In bringing or defending against a lawsuit, an important question is which court should hear the merits of the dispute, a state court or a federal court. Any court hearing the lawsuit must have “jurisdiction”; the power to hear a particular dispute. Under 28 U.S.C. § 1332, titled “diversity jurisdiction”, federal courts have original jurisdiction over all civil actions between citizens of different states and the amount in controversy (damages sought) exceed $75,000, exclusive of interest and costs. 28 U.S.C. § 1441 allows the defendants to remove civil actions from state courts to federal courts when a case becomes “removable,” i.e. when federal courts would have proper jurisdiction over the case. Skilled lawyers know that jurisdictional issues can have significant effect on the outcome of the case and understand the nuances of procedural posturing. A 2015 case from the Louisiana First Circuit Court of Appeal discusses how amendments or supplements to pleadings such as a Petition can raise important jurisdictional questions.
On April 3, 2011, Jerry and Elnora Harris’s home in Springfield, Louisiana burned to ashes. A year later, the Harrises filed a lawsuit against Union National Fire Insurance Company for the payment of their policy limits, penalties, and attorney fees. In their petition against Union National, the Harrises asserted that the total amount of damages did not exceed $75,000.00 including attorney fees, penalties, and interest. On April 9, 2012, the Harrises amended their petition, adding as defendants Bank of New York Melon, successor-in-interest to J.P. Morgan Chase Bank. The Harrises’ Amended Petition alleged that the Defendants engaged in predatory lending and fraudulent practices and sought additional damages for mental anguish, damage to their credit, and attorney fees. The Amended Petition stated that the total amount of damages sought by the plaintiffs against all named defendants would not exceed $75,000.00 including attorney fees, penalties, and interest.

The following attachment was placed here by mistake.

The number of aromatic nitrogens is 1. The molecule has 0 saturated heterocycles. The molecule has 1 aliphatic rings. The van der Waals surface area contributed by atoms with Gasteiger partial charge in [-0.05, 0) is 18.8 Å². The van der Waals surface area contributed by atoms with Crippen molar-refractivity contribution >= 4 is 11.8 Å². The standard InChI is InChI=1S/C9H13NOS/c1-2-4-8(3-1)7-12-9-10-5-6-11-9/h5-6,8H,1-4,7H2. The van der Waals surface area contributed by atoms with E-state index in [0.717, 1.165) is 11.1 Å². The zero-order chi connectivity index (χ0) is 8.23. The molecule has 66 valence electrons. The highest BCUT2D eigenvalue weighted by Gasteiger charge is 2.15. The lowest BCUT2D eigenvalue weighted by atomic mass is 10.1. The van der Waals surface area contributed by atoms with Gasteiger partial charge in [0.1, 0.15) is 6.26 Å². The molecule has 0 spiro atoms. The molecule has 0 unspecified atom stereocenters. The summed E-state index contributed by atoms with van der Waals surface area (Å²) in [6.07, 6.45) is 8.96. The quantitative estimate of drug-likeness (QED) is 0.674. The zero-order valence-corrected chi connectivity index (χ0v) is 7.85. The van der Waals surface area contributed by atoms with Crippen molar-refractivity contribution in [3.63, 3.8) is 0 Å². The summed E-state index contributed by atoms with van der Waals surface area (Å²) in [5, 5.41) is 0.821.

On November 15, 2013, after the Defendants filed exceptions and answered the Petition and Amended Petition, the Harrises filed a Second Amended Petition, asserting that the total amount of damages against all defendants would exceed $75,000.00. The Defendants countered by filing a motion to strike the Second Amended Petition from the record, or alternatively, set for a hearing. The Trial Court granted the Defendants’ motion and ordered that the Second Amended Petition be struck from the record. The Harrises then filed a motion to vacate that order and requested that the Trail Court reinstate their Second Amended petition. After a hearing, the Trial Court vacated the order dismissing the Harrises’ Second Amended Petition and imposed sanctions of the Defendants for filing a frivolous motion to strike.